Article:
Green New Deal isn’t just a possibility
U.S. Rep. Alexandria Ocasio-Cortez and Sen. Edward Markey introduced a nonbinding resolution on Feb. 7 calling for a Green New Deal. It would be an overhaul of our energy, transportation, agricultural and infrastructural systems moving us off fossil fuels to 100 percent renewable energy. It would also move us to maximum energy efficiency and sustainable agriculture and development. Not only is this proposal feasible, but by mid-century we have got to see it through if we hope to leave a habitable planet for posterity.
Not surprisingly, there is already much weeping and gnashing of teeth concerning this proposal from the political right. They say this proposal and all it entails will spend us into oblivion and destroy places like Appalachia, long reliant on extractive industries who exploit our resources and our labor. This from the same Republicans who in December 2017 passed a multi-trillion-dollar tax cut for corporations, financiers and the wealthiest households and individuals in the country; the same Republicans (and some Democrats) who happily hand out billions annually in taxpayer dollars for fossil fuels and commercial agricultural subsidies. Our entire congressional delegation in West Virginia was even supportive of using a Department of Energy emergency maneuver to bailout noncompetitive coal and nuclear plants on the backs of ratepayers and taxpayers. So much for the free market.
Speaking of the market, there are two important prerequisites to making a Green New Deal work. One is a carbon tax. The Energy Innovation and Carbon Dividend Act that has been introduced in the U.S. House (H.R. 763) would place a rising cost on carbon at the source and return all revenue to the American people 100 percent in the form of a dividend. It is crucial legislation with bipartisan sponsorship and support. There is no reason, ideological or otherwise, why West Virginia’s congressional delegation should not support it. It is a market-based solution that does not grow government. If we do not account for the true social costs of carbon, we cannot move forward.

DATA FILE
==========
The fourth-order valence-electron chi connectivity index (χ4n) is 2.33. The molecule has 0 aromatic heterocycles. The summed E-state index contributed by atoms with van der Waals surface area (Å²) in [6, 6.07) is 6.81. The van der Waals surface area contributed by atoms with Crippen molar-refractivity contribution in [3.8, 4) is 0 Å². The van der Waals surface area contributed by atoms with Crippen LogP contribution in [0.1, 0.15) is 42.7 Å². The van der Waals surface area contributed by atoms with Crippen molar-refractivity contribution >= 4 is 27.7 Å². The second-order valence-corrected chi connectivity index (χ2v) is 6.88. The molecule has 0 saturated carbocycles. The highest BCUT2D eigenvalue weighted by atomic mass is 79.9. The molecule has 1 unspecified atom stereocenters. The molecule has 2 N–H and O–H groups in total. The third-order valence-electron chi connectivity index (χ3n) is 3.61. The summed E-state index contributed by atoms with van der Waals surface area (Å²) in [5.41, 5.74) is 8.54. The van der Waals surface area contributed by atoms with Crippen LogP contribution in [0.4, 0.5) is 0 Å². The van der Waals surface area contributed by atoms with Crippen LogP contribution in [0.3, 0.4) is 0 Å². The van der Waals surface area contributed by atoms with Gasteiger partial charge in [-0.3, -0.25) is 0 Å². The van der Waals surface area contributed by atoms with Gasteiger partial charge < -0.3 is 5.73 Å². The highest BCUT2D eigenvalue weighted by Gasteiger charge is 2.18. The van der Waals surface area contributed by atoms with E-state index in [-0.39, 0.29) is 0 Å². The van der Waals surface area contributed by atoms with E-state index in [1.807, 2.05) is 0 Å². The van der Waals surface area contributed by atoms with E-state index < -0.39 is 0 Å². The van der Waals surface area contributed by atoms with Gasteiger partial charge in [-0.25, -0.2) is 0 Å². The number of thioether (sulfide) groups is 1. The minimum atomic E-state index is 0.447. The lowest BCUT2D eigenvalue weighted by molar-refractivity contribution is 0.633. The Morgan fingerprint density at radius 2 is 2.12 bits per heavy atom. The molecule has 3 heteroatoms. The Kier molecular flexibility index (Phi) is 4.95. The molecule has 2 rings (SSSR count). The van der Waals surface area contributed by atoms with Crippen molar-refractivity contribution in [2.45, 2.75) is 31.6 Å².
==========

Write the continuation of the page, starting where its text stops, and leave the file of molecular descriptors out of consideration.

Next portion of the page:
The other prerequisite to a Green New Deal is fossil fuels divestment and socially responsible investment. Coal, oil (and petroleum-based products like plastics and other petrochemicals), gas and nuclear are leaving investors with stranded assets, and this will only get worse. These are not the future and any good investor or asset manager looks at the writing on the wall. The costs of climate change to insurers and underwriters are staggering and set to get much worse. It certainly doesn’t behoove them to maintain the status quo.
But these are only cost analyses, what about jobs and economic fairness and equality? This is where the Green New Deal is so important. President Franklin Roosevelt once spoke of a Second Bill of Rights, an economic Bill of Rights. Writing for Jacobin, with republication in The Guardian recently, Kate Aronoff, Alyssa Battistoni, Daniel Aldana Cohen, and Thea Riofancos wrote that “Freedom has to mean something more than the capitalist’s freedom to invest or the consumer’s freedom to buy.” Expanding on FDR’s Second Bill of Rights, the authors wrote of five important freedoms that a Green New Deal could guarantee: Freedom from fear (in this case freedoms such as guaranteed jobs and homes as we suffer weather extremes and relocations from climate change and reorganization of industry); Freedom from toil (in this case harmful work or useless toil); Freedom to move (in this case humane immigration policies and non-militarized borders); Freedom from domination (in this case, as one example, the letting go of fantasies of achieving freedom by the domination of nature and recognizing ecological necessities); and Freedom to live (in this case freedom from want and to want — i.e. to have all basic needs met and to live with unfettered access to knowledge, leisure and adventure).
A Green New Deal is only a threat to those seeking to maintain a status quo of massive wealth and income inequality, power and dominion concentrated in the hands of the few and wanton disregard for the overwhelming scientific consensus on anthropogenic global climate change and the urgent threats it poses. A Green New Deal is not some “green dream” of the progressive left, it is a serious proposal containing solutions to the potentially existential havoc we have wrought on our shared planet, our only home in the cosmos. Ignore the noise and let us spare ourselves calamity and salvage life for future generations. Let your congresspersons and senators know you support a Green New Deal.
Eric Engle is chairman
of Mid-Ohio Valley Climate Action.